10

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Hole 11. Laich Burn

 

Name of the stream you play over.

TEE SHOT
Should be aimed to the left of the fairway. Be careful not to go too far and reach the hidden ditch which is just beyond the top of the ridge.

APPROACH
The right club is vital, due to an angled, well-bunkered green with no bail-out area.

GREEN
One of the more undulating greens and tricky to read.

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Hole 12. Carn Mairg

 

Hill of sorrow or difficulty.

TEE SHOT
A good drive will hug the left side, avoiding the two fairway bunkers.

APPROACH
The second shot could be anything from a fairway wood to a short iron. The safe second shot for an average golfer is either a lay up short of the fairway bunker or play for the right side of the green.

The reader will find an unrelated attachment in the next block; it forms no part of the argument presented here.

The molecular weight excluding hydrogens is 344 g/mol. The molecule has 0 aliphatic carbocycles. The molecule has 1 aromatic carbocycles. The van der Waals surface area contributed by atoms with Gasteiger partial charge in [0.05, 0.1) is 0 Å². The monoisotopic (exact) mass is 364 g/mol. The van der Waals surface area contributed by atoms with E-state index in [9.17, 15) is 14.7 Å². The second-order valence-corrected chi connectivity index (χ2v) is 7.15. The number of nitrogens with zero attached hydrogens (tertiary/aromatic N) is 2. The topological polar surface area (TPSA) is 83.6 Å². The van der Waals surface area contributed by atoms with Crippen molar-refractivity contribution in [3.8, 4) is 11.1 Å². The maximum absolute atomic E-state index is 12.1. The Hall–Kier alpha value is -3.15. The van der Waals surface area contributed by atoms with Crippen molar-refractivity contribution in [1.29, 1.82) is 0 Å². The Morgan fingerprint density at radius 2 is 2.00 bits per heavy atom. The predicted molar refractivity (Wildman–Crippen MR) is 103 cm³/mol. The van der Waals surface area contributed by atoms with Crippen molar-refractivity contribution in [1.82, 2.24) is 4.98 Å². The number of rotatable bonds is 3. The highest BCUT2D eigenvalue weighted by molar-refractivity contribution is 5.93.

GREEN
Bunkers front left and back right protect a green that has a pronounced ridge running across it. Leaving your ball on the same level as the pin is the key to making a good score.

12

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Hole 13. Wimplin' Wyne

 

Meandering turn.

TEE SHOT
Drive down the left of the fairway to avoid the bunkers on the right.

APPROACH
Take enough club to carry the front bunkers which are some distance short of the front edge of the green. Better to be big here: err on being long as all the trouble is short.

GREEN
A rolling, medium-size green with fairly big borrows and sloping from front to back.

13

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Hole 14. Nebit Knowe

 

Pointed hillock.

TEE SHOT
Be careful with club selection as the two bunkers in front of the green make this hole deceptive and the green has very narrow depth.

GREEN
The green is fairly flat, wide but not deep, and not difficult to read.

14

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Hole 15. Ochil Sicht